Roman Hercules Statue
In the extensively examined Roman vicus of Güglingen a street sanctuary is reconstructed, in which beside two Jupiter giant columns also an almost life-size sandstone sculpture of the god "Hercules" was set up.
The statue of Hercules was found in a cellar near the sanctuary together with other stone monuments from a religious context. Thus he was also responsible for the commercial traffic of journeys and the serious trade.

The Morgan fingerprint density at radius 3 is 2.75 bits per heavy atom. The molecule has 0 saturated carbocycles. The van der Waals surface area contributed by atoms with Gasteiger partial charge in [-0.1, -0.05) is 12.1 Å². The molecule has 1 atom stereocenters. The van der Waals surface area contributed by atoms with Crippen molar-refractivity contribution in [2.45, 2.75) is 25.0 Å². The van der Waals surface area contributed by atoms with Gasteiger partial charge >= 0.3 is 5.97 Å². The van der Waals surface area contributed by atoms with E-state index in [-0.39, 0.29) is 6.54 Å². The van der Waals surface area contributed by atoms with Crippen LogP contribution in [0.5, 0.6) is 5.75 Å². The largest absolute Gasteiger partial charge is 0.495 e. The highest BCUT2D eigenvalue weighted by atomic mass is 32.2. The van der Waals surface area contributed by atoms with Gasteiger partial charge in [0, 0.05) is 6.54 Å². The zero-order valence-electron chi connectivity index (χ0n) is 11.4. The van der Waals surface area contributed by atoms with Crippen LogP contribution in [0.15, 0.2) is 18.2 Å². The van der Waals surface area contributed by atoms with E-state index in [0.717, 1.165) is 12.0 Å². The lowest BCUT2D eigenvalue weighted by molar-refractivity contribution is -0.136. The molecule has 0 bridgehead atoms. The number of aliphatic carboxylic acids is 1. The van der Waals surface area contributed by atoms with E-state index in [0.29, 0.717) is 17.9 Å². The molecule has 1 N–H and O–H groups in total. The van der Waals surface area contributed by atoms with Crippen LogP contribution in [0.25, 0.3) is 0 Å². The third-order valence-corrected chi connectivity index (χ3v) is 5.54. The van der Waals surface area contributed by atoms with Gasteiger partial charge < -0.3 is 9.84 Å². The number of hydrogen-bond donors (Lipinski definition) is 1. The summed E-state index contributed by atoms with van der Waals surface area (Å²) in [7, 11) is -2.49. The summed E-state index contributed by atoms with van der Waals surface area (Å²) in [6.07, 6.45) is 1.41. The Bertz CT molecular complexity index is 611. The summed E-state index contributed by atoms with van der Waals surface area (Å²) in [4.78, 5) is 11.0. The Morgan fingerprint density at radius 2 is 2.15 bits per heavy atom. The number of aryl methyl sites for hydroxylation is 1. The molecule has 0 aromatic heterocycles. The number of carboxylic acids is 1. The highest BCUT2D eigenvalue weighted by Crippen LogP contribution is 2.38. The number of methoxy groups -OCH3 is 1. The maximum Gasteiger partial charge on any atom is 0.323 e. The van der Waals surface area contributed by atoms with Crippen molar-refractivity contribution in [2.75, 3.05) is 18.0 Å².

Hercules was responsible for the supervision of trade contracts and was the guardian god for weights, measures and proper coins.
He is depicted naked, with the club in his right hand, made from an olive tree and an apple in his left hand. Above the left forearm he wears the fur of a lion and over the chest runs the strap of his quiver for bow and arrow. The sculpture is combined with a scene from his childhood, when he was eight years old, when he strangled the two snakes that his stepmother Iuno placed in his cradle to kill him.
- Height of the statue approx. 30cm
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